AI, VR, becoming a mandatory part of the experience.
Virtual reality (VR) is becoming a game changer in the events industry, pre and post event, and one leading events management company is quickly getting onboard.
Brand experience agency, The Company We Keep (TCWK), introduced spatial immersive virtual reality to production planning for the events industry – a tool predicted to become an industry standard.
TCWK founder, Nigel Ruffell, said the application of virtual reality technology to event planning is relatively new and is a total game changer for the events industry.
“By seeing ideas in a virtual space and to scale, there’s opportunity for richer, creative problem-solving and the luxury of more time to trouble shoot if necessary,” he told CMO. “It really feels like we’re rewriting the event’s planning rule-book, which is pretty exciting. There’s a real shift happening as the use of AI, VR, and MR are becoming a mandatory part of the experience, not just a bolt-on.”
While VR is widely used in the consumer space and has a broad application across brand activation, it has the capacity to transform the events industry as well. TCWK recently used VR for the Salesforce World Tour in Sydney. This allowed organisers to immerse themselves in the virtual venue to see how things would look to scale, enabling changes to be made before construction. The 185m projection wall Salesforce used on the day was also an Australian-first.
“We used VR for Salesforce to visualise the journey before we went on site. We were able to walk through what people were going to experience at the event, before it was built,” Ruffell explained. “This was traditionally done via renders, so clients would go through pages and pages of renders trying to visualise what the final event might look like.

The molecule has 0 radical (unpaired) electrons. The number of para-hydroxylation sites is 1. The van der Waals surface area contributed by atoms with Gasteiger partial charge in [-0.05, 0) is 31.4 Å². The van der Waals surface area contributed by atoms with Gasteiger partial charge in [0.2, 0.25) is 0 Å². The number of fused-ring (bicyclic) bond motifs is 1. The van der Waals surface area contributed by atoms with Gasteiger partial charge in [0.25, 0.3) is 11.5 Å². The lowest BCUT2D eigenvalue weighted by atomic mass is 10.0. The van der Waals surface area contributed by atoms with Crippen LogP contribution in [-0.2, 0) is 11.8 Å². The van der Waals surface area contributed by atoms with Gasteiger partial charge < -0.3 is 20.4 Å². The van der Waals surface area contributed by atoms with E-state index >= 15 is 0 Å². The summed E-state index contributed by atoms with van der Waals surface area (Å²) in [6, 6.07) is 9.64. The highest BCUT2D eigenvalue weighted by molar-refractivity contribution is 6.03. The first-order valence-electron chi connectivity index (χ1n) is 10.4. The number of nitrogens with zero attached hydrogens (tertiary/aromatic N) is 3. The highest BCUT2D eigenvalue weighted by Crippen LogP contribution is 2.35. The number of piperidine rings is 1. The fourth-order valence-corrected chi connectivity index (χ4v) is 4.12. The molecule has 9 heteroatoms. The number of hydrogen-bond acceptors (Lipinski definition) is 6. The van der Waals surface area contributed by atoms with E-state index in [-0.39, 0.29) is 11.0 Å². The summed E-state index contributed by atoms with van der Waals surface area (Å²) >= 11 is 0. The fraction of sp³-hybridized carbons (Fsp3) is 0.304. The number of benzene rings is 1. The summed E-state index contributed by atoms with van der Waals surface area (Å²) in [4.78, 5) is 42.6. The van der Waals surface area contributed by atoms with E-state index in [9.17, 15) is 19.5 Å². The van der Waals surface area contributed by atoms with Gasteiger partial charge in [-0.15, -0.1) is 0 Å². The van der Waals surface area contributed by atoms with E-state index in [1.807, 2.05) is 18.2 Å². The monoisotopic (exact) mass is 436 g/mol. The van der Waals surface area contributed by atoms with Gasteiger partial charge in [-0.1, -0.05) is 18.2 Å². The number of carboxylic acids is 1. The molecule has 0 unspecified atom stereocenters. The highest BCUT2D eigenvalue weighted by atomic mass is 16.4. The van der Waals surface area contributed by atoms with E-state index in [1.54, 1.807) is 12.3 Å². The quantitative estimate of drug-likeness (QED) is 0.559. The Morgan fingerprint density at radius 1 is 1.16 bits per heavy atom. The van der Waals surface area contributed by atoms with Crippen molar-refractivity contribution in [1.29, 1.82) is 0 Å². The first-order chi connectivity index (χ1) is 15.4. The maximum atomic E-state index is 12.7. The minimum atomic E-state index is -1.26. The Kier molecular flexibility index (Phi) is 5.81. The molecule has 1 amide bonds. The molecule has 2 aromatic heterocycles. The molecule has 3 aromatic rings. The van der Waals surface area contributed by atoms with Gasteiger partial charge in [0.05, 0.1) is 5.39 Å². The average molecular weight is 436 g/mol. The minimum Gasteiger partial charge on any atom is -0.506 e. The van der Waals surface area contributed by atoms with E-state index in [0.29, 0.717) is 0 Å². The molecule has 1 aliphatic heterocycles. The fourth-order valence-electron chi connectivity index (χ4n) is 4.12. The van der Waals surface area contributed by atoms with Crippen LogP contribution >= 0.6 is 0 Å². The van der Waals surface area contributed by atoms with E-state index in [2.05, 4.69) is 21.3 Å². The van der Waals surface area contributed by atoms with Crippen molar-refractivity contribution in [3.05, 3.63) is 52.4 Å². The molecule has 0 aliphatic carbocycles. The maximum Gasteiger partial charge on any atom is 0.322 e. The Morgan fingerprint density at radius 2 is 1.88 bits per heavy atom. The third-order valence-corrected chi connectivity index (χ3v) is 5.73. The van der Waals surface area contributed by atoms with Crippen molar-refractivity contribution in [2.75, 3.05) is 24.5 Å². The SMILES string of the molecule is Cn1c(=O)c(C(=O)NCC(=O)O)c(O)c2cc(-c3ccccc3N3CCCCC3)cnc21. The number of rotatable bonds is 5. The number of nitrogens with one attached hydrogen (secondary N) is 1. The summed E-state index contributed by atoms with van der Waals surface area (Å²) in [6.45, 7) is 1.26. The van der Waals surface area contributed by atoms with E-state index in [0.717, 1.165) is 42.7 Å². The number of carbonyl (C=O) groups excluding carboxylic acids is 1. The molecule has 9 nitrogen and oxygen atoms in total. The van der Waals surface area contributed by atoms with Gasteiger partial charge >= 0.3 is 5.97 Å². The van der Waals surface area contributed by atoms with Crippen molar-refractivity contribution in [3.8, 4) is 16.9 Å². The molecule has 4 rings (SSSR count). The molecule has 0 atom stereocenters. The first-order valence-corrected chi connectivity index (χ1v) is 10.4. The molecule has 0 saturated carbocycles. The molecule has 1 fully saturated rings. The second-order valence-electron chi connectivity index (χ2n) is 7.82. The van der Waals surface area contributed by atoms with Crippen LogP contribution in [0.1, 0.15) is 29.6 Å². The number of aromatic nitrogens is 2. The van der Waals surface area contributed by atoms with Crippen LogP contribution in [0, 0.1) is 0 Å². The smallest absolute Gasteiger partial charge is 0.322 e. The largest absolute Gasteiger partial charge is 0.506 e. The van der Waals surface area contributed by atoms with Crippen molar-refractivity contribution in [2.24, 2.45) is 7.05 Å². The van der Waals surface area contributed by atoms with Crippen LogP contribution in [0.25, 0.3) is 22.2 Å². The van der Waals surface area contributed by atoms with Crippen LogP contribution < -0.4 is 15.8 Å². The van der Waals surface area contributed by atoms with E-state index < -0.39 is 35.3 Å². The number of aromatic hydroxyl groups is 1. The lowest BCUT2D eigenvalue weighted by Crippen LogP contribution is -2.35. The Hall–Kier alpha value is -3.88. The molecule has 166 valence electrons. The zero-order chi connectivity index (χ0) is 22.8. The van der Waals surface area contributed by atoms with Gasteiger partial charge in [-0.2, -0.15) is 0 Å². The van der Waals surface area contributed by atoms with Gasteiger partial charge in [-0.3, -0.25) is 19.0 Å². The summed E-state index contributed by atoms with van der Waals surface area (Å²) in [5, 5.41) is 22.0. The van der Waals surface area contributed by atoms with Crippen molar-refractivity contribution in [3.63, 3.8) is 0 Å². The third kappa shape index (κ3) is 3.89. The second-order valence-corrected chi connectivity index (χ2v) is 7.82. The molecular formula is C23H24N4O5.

“I figured there had to be a better way. So we talked to 7DX, which has this software available that enables us to create our own VR from assets we would already be producing. This saves time and money by preventing a lot of changes."
During the Salesforce VR tour, teams could view engaged in places they wanted more signage, see how big the booths were going to be, stand on the stage, and generally get an idea of the whole event before it was built.
“While immersed in the event space through the VR technology, brands can see what works and what doesn’t, how signage, screens, decorations, and props look and feel to an audience," Ruffell said.
“The biggest problem in event planning is making changes once construction has begun as it is costly, but this technology helps predict those changes. The application of VR to pre-event staging will facilitate the delivery of a high level of complexity and the execution of creative vision, that otherwise would not have been possible."
TCWK also used the technology for Telstra this year to demo to customers how processes have changed.
"VR is facilitating the gamification of products, and is a fun way of engaging with the brand. We foresee its usage quite heavily in events space going forward,” Ruffell said.
Among the product improvements TCWK is planning are animation and video content in its VR walk-throughs, so participants can see the live experience.
But while it's definitely added value, Ruffell warned VR is not right for everything. "We don’t bolt it on for the sake of it; it’s just another tool we can include to amplify events, not just in the planning, but also to put people in the experience via VR if they can’t attend an event physically,” he added.